153           size is about 10% smaller with bzip2, in comparison to gzip.
154           Bzip2 uses a large amount of memory. For modern kernels you
155           will need at least 8MB RAM or more for booting.
156 
157 config KERNEL_LZMA
158         bool "LZMA"
159         depends on HAVE_KERNEL_LZMA
160         help
161           This compression algorithm's ratio is best.  Decompression speed
162           is between gzip and bzip2.  Compression is slowest.
163           The kernel size is about 33% smaller with LZMA in comparison to gzip.
164 
165 config KERNEL_XZ
166         bool "XZ"
167         depends on HAVE_KERNEL_XZ
168         help
169           XZ uses the LZMA2 algorithm and instruction set specific
170           BCJ filters which can improve compression ratio of executable
171           code. The size of the kernel is about 30% smaller with XZ in
172           comparison to gzip. On architectures for which there is a BCJ
173           filter (i386, x86_64, ARM, IA-64, PowerPC, and SPARC), XZ
174           will create a few percent smaller kernel than plain LZMA.
175 
176           The speed is about the same as with LZMA: The decompression
177           speed of XZ is better than that of bzip2 but worse than gzip
178           and LZO. Compression is slow.
179 
180 config KERNEL_LZO
181         bool "LZO"
182         depends on HAVE_KERNEL_LZO
183         help
184           Its compression ratio is the poorest among the choices. The kernel
185           size is about 10% bigger than gzip; however its speed
186           (both compression and decompression) is the fastest.
187 
188 config KERNEL_LZ4
189         bool "LZ4"
190         depends on HAVE_KERNEL_LZ4
191         help
192           LZ4 is an LZ77-type compressor with a fixed, byte-oriented encoding.
193           A preliminary version of LZ4 de/compression tool is available at
194           <https://code.google.com/p/lz4/>.
195 
196           Its compression ratio is worse than LZO. The size of the kernel
197           is about 8% bigger than LZO. But the decompression speed is
198           faster than LZO.
199 
200 endchoice
201 
202 config DEFAULT_HOSTNAME
203         string "Default hostname"
204         default "(none)"
205         help
206           This option determines the default system hostname before userspace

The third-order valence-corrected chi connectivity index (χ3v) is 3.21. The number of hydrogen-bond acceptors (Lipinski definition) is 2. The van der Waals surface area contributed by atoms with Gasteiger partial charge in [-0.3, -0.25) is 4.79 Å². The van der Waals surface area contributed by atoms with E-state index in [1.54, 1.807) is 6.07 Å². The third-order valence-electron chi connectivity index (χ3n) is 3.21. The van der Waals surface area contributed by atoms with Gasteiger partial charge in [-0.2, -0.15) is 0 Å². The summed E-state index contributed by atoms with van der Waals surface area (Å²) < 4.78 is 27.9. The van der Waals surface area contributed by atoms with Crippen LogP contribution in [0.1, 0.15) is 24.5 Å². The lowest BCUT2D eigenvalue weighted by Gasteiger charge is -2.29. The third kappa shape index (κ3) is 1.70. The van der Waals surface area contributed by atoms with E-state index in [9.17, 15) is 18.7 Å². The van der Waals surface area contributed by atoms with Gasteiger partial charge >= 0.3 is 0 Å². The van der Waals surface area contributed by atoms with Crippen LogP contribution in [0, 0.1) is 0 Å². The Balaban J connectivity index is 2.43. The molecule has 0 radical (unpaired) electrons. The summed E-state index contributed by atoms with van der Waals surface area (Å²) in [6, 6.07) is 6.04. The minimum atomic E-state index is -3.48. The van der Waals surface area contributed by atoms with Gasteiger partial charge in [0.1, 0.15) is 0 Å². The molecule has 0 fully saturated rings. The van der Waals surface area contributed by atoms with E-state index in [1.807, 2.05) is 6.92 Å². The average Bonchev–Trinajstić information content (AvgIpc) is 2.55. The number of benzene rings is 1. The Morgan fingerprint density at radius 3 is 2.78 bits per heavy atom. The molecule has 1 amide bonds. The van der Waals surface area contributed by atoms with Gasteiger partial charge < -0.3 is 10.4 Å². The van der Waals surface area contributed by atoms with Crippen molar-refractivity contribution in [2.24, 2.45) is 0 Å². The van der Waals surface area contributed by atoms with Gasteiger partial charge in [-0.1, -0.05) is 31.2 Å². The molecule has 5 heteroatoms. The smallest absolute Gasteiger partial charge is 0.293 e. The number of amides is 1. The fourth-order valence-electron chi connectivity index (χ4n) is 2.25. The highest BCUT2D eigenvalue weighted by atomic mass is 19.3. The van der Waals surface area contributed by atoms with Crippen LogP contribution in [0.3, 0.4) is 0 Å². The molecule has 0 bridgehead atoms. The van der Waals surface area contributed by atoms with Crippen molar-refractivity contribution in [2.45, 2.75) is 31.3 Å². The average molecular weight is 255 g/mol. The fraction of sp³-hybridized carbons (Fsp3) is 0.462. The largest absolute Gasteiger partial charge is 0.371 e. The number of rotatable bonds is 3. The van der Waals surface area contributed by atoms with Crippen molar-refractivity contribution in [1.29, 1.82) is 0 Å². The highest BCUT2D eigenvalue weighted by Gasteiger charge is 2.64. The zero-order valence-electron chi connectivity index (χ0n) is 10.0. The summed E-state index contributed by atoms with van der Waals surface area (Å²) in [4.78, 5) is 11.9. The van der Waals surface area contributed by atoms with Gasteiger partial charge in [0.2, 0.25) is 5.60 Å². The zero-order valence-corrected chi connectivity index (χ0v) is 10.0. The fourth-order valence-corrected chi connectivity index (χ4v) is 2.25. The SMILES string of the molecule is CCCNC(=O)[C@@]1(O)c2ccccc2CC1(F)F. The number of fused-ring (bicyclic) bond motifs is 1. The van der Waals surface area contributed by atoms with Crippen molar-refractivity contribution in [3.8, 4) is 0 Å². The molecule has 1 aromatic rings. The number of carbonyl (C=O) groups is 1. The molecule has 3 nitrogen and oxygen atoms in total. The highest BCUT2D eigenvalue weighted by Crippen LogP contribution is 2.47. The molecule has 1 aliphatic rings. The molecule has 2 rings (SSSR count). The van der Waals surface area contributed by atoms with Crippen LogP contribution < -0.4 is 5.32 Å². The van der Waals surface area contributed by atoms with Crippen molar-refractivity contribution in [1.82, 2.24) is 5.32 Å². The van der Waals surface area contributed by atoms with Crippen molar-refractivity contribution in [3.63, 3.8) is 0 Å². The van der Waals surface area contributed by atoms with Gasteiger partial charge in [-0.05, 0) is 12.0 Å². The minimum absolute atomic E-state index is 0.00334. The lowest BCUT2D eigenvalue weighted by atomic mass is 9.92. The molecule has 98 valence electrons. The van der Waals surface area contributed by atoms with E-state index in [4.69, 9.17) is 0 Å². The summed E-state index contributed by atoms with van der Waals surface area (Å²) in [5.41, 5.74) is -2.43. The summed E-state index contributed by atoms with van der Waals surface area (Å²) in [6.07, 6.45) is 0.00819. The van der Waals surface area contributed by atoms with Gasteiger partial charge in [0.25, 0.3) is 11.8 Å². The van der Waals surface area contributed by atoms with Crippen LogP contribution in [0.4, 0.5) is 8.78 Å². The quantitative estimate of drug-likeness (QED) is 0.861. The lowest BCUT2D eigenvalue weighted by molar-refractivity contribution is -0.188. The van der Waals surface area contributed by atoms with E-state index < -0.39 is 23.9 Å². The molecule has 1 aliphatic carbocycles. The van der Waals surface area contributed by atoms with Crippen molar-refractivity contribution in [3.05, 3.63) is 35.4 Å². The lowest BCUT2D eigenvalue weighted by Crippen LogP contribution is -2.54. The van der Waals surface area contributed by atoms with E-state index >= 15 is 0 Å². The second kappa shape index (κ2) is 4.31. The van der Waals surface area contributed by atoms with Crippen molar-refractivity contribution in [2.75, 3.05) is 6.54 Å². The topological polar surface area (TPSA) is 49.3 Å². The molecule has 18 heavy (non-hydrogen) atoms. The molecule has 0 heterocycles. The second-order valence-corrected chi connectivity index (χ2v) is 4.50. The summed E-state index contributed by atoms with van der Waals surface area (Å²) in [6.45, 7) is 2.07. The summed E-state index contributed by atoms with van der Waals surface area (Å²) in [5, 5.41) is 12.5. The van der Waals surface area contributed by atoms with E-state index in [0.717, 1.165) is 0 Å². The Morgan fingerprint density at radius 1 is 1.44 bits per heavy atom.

207           calls sethostname(2). The kernel traditionally uses "(none)" here,
208           but you may wish to use a different default here to make a minimal
209           system more usable with less configuration.
210 
211 config SWAP
212         bool "Support for paging of anonymous memory (swap)"
213         depends on MMU && BLOCK
214         default y
215         help
216           This option allows you to choose whether you want to have support
217           for so called swap devices or swap files in your kernel that are
218           used to provide more virtual memory than the actual RAM present
219           in your computer.  If unsure say Y.
220 
221 config SYSVIPC
222         bool "System V IPC"
223         ---help---
224           Inter Process Communication is a suite of library functions and
225           system calls which let processes (running programs) synchronize and
226           exchange information. It is generally considered to be a good thing,
227           and some programs won't run unless you say Y here. In particular, if
228           you want to run the DOS emulator dosemu under Linux (read the
229           DOSEMU-HOWTO, available from <http://www.tldp.org/docs.html#howto>),
230           you'll need to say Y here.
231 
232           You can find documentation about IPC with "info ipc" and also in
233           section 6.4 of the Linux Programmer's Guide, available from
234           <http://www.tldp.org/guides.html>.
235 
236 config SYSVIPC_SYSCTL
237         bool
238         depends on SYSVIPC
239         depends on SYSCTL
240         default y
241 
242 config POSIX_MQUEUE
243         bool "POSIX Message Queues"
244         depends on NET
245         ---help---
246           POSIX variant of message queues is a part of IPC. In POSIX message
247           queues every message has a priority which decides about succession
248           of receiving it by a process. If you want to compile and run
249           programs written e.g. for Solaris with use of its POSIX message
250           queues (functions mq_*) say Y here.
251 
252           POSIX message queues are visible as a filesystem called 'mqueue'
253           and can be mounted somewhere if you want to do filesystem
254           operations on message queues.
255 
256           If unsure, say Y.
257 
258 config POSIX_MQUEUE_SYSCTL
259         bool
260         depends on POSIX_MQUEUE
261         depends on SYSCTL
262         default y
263 
264 config FHANDLE
265         bool "open by fhandle syscalls"
266         select EXPORTFS
267         help
268           If you say Y here, a user level program will be able to map
269           file names to handle and then later use the handle for
270           different file system operations. This is useful in implementing
271           userspace file servers, which now track files using handles instead
272           of names. The handle would remain the same even if file names
273           get renamed. Enables open_by_handle_at(2) and name_to_handle_at(2)
274           syscalls.
275 
276 config USELIB
277         bool "uselib syscall"
278         default y
279         help
280           This option enables the uselib syscall, a system call used in the
281           dynamic linker from libc5 and earlier.  glibc does not use this